In support of its finding, the Court noted that payment of rent by Destiny wasn’t tied to construction, rather it was payable whether buildings were constructed at all. It further noted that Destiny’s rent wasn’t linked to its revenues or profit, and Destiny was bound by the lease regardless of whether construction took place. Further, if 718 failed to give required approvals under the lease, rent was still payable. Destiny was at liberty under the lease to decide what building or buildings to construct. Although the lease contained a target date by which Destiny would try to be in operation, the date was aspirational and was not a contractual commitment. Further, the lease authorized Destiny to employ a contractor and others to perform the work, and Destiny wasn’t performing the work itself.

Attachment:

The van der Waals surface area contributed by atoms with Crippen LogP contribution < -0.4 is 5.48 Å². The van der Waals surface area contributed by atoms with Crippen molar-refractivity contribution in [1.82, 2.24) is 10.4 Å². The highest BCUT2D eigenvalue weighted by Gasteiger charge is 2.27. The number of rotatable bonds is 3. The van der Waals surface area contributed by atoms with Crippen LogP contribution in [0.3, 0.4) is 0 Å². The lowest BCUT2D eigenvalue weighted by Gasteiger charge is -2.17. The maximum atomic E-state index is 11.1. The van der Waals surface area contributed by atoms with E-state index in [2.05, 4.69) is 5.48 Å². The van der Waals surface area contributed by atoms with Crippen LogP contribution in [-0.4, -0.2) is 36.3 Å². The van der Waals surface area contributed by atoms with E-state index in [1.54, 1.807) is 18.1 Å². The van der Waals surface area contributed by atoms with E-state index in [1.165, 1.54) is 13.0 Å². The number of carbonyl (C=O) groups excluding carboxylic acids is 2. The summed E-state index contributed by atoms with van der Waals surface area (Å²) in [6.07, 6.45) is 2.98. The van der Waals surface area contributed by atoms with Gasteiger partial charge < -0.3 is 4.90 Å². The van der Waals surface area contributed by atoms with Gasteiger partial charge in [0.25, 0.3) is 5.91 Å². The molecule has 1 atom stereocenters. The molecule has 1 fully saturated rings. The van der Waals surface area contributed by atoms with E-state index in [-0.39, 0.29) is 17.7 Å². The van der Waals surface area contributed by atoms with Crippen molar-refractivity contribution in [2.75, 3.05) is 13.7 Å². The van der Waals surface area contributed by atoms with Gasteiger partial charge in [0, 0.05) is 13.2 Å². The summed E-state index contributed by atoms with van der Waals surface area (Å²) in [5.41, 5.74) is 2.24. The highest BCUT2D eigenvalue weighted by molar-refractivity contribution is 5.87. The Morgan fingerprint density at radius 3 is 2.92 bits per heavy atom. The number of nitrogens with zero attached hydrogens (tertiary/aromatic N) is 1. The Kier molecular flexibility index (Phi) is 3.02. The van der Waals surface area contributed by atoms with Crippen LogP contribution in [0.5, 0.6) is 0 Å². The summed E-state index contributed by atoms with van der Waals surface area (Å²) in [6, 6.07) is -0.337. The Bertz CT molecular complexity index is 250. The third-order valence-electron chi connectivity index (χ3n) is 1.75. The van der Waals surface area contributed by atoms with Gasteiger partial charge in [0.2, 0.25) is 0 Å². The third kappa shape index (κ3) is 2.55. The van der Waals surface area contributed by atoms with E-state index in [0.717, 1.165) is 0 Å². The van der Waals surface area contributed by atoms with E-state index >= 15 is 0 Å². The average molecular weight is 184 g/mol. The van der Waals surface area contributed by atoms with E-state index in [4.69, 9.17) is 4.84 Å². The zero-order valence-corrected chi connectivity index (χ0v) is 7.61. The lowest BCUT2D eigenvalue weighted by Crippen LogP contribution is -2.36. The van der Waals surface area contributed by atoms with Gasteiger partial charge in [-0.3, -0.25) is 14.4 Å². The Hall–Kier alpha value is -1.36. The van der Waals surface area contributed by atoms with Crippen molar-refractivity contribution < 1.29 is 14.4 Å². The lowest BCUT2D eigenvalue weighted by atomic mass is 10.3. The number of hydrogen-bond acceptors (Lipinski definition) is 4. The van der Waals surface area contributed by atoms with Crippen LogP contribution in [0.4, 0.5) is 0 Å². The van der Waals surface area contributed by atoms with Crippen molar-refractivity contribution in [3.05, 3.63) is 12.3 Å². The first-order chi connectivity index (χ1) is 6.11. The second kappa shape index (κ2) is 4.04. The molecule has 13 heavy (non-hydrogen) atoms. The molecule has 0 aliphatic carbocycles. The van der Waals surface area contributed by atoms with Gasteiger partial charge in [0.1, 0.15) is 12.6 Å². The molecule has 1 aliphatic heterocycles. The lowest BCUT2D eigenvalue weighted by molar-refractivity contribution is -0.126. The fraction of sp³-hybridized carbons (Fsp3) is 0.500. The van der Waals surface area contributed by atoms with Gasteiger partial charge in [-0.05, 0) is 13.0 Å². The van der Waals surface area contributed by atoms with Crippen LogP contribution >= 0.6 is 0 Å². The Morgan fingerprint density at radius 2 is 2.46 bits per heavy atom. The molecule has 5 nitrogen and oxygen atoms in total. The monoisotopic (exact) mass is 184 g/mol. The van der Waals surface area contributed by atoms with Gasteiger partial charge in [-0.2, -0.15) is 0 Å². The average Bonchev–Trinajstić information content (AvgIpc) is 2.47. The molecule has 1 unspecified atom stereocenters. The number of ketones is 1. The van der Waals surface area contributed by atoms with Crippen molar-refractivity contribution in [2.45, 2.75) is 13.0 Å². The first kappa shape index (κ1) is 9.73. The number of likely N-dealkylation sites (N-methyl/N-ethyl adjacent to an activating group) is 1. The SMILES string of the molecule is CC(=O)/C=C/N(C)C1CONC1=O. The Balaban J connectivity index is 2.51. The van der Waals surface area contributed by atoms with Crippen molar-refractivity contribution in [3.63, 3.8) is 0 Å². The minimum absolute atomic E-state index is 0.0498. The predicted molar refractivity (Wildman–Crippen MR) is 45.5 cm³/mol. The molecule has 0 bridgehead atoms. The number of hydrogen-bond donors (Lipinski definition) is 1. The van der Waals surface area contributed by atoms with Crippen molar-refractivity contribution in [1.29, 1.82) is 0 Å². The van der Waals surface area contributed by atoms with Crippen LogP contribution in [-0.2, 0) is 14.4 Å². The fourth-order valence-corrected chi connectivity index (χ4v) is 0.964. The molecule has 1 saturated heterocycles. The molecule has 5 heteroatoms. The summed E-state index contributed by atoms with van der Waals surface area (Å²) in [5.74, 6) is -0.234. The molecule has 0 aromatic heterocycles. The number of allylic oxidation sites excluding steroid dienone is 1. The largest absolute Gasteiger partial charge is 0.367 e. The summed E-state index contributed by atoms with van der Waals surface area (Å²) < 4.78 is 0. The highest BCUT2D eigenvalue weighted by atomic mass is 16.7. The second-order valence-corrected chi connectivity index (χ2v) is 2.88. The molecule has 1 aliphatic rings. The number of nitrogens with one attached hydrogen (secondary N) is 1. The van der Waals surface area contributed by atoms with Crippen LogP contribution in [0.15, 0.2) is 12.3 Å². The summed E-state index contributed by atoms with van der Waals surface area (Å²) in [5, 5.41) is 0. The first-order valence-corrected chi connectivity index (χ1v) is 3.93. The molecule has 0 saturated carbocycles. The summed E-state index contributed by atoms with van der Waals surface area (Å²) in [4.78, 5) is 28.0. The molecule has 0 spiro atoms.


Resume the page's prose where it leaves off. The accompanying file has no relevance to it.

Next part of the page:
Smart Grow relied on the 1984 decision or Smith, J. in Consolidated Gypsum Supply v BLR Construction, (1984) 55 AR 340 (“Consolidated Gypsum”) in support of its argument that 718 made an implied request for the work to be done. However, the Court referenced Graesser, J.’s 2019 decision in Royal Bank of Canada v 1679775 Alberta Ltd, 2019 ABQB 139, agreeing with Graesser, J. that Consolidated Gypsum “no longer represents the state of the law in Alberta” [para.40]. Lema, J. said the “mere fact of Destiny constructing” something on the lands did not mean 718 was “impliedly […] requesting any goods or services” [para.43].

The Court further noted that 718 wasn’t actively involved in construction. Citing the Alberta Court of Appeal decision in Royal Trust Corp of Canada v Bengert Construction Ltd, 1988 ABCA 58, Lema, J. said a request must involve something more than “mere knowledge and consent”; it must be an “active or positive proposal”, as opposed to “mere passivity or acquiescence” [para.45].